Jerri: If you find that your relationship with a search marketing organization isn’t working,
how do you get out of that relationship?
Contracts, contracts, contracts. Make absolutely certain there are performance clauses in
the contracts before you sign them. And because search is a long-term investment, clarify how long
it will take to reach the results that you’re being promised by the search marketing firm. Then you
can incorporate a provision to pay a percentage of the fee up front and the balance of the fee when
the performance goals are reached. If the organization is doing a good job with meeting their prom-
ised performance goals, then they should have no problem allowing this type of clause in the con-
tract that they ask you to sign.
The most important part of hiring a search marketing firm is vetting them as a vendor. Ask for at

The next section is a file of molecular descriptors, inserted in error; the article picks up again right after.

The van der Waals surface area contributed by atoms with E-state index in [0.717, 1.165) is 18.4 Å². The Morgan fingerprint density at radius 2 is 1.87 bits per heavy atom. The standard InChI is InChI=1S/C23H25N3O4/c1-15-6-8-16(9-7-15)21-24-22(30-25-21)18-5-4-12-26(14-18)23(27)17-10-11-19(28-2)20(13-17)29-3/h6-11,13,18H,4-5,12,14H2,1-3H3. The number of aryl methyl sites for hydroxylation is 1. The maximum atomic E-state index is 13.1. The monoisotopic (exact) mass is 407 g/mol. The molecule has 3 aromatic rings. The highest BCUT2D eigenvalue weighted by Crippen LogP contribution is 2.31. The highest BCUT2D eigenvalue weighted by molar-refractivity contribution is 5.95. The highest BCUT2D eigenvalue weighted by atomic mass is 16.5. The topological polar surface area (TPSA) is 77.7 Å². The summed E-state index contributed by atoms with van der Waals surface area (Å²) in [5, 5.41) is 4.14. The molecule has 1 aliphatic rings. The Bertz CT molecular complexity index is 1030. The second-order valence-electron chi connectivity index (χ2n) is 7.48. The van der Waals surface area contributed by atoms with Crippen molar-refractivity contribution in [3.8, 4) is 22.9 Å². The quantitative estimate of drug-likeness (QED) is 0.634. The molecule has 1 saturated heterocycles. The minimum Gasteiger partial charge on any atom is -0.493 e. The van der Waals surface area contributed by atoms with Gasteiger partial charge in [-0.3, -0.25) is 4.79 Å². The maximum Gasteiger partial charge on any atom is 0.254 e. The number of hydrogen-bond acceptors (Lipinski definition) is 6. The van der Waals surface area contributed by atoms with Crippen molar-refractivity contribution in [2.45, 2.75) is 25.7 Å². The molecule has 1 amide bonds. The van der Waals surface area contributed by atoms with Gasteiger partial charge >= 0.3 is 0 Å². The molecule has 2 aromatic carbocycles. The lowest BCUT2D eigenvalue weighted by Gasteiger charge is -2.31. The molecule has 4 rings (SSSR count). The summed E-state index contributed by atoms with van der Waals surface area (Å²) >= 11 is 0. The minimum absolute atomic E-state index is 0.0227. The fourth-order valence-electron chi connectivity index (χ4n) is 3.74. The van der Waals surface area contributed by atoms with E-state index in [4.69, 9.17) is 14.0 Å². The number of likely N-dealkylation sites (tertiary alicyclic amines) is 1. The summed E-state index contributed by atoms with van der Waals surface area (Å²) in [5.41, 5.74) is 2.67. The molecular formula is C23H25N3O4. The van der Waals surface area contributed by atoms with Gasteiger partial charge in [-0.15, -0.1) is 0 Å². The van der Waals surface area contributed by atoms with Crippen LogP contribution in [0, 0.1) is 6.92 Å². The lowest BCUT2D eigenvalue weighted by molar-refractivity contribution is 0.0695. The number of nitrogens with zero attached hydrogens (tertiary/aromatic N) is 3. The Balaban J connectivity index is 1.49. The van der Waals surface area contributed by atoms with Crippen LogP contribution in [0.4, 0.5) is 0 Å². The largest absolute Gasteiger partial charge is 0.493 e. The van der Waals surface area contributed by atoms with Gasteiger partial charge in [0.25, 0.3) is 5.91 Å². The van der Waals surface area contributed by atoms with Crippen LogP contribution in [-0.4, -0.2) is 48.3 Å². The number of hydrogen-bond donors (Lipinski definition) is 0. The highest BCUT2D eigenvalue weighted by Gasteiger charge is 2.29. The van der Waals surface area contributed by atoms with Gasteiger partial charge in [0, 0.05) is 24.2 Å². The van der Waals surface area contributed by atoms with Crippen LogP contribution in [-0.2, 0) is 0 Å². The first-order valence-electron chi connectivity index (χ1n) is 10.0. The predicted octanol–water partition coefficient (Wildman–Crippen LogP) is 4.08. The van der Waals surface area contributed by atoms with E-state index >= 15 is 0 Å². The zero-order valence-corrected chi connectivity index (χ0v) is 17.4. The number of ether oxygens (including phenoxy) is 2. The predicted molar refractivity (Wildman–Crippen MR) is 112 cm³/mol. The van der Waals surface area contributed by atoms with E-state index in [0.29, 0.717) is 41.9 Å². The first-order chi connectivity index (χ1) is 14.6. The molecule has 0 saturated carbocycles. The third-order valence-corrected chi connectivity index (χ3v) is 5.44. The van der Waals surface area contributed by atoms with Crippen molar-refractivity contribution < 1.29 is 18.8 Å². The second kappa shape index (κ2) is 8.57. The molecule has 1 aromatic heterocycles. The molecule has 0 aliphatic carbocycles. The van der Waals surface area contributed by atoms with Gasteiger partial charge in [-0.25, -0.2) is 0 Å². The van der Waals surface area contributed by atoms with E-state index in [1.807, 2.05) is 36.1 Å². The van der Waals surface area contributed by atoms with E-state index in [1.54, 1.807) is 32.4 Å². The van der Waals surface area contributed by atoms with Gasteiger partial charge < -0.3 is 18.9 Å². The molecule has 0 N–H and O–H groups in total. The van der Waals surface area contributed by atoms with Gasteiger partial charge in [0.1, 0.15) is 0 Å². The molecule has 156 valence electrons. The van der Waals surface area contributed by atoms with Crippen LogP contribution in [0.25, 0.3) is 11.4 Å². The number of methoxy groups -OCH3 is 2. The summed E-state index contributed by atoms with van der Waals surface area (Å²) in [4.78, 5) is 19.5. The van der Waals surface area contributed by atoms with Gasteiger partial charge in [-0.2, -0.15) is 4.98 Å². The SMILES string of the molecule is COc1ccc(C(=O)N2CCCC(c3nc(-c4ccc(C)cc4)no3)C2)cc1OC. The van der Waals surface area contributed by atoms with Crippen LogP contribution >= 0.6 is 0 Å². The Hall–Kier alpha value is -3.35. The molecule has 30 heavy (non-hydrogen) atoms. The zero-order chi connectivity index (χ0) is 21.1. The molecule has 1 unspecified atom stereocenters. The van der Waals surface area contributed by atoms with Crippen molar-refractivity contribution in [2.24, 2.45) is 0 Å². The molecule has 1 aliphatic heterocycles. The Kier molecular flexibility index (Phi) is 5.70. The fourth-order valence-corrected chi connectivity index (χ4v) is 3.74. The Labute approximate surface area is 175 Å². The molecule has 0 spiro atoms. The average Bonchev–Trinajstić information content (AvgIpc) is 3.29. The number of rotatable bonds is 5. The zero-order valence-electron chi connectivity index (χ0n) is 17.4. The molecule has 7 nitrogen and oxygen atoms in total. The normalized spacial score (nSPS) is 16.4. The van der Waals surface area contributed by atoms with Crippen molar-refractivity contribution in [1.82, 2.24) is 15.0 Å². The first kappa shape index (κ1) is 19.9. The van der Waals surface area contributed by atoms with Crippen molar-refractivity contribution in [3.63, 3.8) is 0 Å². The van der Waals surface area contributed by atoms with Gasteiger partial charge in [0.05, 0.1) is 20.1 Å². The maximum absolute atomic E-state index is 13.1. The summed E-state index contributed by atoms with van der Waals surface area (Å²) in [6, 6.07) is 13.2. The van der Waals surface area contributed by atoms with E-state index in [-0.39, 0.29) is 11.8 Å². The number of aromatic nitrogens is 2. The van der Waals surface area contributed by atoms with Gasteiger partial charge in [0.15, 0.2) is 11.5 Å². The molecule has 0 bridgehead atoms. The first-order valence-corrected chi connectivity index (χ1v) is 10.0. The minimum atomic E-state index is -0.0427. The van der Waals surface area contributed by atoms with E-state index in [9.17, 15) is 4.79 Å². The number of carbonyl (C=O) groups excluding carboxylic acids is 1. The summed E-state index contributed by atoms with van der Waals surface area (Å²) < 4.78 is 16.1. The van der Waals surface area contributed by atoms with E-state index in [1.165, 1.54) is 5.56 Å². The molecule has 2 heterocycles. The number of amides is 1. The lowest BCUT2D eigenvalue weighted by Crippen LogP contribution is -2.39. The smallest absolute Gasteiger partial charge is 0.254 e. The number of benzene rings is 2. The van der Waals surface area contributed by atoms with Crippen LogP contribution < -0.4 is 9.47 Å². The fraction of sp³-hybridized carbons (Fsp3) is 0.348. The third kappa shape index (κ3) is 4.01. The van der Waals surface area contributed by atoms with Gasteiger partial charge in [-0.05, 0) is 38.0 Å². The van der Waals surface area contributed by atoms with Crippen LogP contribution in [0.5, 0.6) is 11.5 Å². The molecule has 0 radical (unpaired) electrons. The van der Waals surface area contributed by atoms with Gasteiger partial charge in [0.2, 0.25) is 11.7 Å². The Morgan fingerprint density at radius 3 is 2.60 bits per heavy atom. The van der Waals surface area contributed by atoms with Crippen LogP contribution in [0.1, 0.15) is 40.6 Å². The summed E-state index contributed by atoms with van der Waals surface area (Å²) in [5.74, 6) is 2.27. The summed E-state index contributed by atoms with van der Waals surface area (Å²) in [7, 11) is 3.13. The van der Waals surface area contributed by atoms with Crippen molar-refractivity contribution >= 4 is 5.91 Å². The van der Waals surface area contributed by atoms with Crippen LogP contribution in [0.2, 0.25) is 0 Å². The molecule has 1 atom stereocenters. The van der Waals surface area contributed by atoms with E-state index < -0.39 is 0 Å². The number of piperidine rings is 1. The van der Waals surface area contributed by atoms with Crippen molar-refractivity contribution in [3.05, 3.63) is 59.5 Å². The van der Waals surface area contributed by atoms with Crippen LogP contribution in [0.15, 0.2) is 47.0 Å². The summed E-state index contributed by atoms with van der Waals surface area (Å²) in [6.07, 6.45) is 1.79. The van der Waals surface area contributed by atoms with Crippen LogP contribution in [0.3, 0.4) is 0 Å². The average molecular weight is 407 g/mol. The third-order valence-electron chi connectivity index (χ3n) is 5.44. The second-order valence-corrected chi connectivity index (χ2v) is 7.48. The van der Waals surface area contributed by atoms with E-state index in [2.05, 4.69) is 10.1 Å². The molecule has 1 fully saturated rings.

least three references and then speak to them. If, for some reason you can’t reach one of the refer-
ences, then go back to the vendor and request another one. Successful agencies should have plenty
of customers waiting to tell others how good they are, and in fact larger agencies have a list that’s as
long as your arm of people who have praises for them.
One final thought:
If an agency or consultant ever promises you they can get you ranked as number one for any organic
efforts, run, don’t walk away from them. No one can guarantee results in the world of organic search
results. We don’t know the actual algorithms the engines use to rank sites, so making guarantees such
as #1 is just a sales tactic, nothing more.
Results should be measured on actual metrics — inbound traffic from each search engine, conversion
on the site, those types of things.
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